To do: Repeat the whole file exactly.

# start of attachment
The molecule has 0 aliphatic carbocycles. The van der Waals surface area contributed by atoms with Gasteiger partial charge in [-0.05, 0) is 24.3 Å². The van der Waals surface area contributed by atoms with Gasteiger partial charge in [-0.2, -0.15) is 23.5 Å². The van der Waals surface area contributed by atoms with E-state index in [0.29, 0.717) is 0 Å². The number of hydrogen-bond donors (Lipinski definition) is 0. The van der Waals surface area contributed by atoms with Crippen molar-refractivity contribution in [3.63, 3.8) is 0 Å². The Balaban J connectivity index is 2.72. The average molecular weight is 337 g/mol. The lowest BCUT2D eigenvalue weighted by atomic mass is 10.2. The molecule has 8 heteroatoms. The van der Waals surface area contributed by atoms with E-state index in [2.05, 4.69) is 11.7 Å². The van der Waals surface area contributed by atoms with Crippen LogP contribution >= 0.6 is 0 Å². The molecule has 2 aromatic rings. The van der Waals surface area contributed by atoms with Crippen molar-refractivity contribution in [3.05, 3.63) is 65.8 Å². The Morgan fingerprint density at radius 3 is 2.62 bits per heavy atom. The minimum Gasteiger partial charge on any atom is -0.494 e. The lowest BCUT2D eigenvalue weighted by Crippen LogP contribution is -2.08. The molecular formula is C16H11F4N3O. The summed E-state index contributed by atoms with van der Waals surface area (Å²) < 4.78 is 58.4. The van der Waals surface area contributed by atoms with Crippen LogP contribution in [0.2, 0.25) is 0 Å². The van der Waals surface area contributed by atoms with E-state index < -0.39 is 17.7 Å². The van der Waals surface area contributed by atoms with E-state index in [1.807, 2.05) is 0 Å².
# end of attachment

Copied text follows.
The molecule has 0 aliphatic carbocycles. The van der Waals surface area contributed by atoms with Gasteiger partial charge in [-0.05, 0) is 24.3 Å². The van der Waals surface area contributed by atoms with Gasteiger partial charge in [-0.2, -0.15) is 23.5 Å². The van der Waals surface area contributed by atoms with E-state index in [0.29, 0.717) is 0 Å². The number of hydrogen-bond donors (Lipinski definition) is 0. The van der Waals surface area contributed by atoms with Crippen molar-refractivity contribution in [3.63, 3.8) is 0 Å². The Balaban J connectivity index is 2.72. The average molecular weight is 337 g/mol. The lowest BCUT2D eigenvalue weighted by atomic mass is 10.2. The molecule has 8 heteroatoms. The van der Waals surface area contributed by atoms with E-state index in [2.05, 4.69) is 11.7 Å². The van der Waals surface area contributed by atoms with Crippen LogP contribution >= 0.6 is 0 Å². The molecule has 2 aromatic rings. The van der Waals surface area contributed by atoms with Crippen molar-refractivity contribution in [3.05, 3.63) is 65.8 Å². The Morgan fingerprint density at radius 3 is 2.62 bits per heavy atom. The minimum Gasteiger partial charge on any atom is -0.494 e. The lowest BCUT2D eigenvalue weighted by Crippen LogP contribution is -2.08. The molecular formula is C16H11F4N3O. The summed E-state index contributed by atoms with van der Waals surface area (Å²) < 4.78 is 58.4. The van der Waals surface area contributed by atoms with Crippen LogP contribution in [0.2, 0.25) is 0 Å². The van der Waals surface area contributed by atoms with E-state index < -0.39 is 17.7 Å². The van der Waals surface area contributed by atoms with E-state index in [1.807, 2.05) is 0 Å².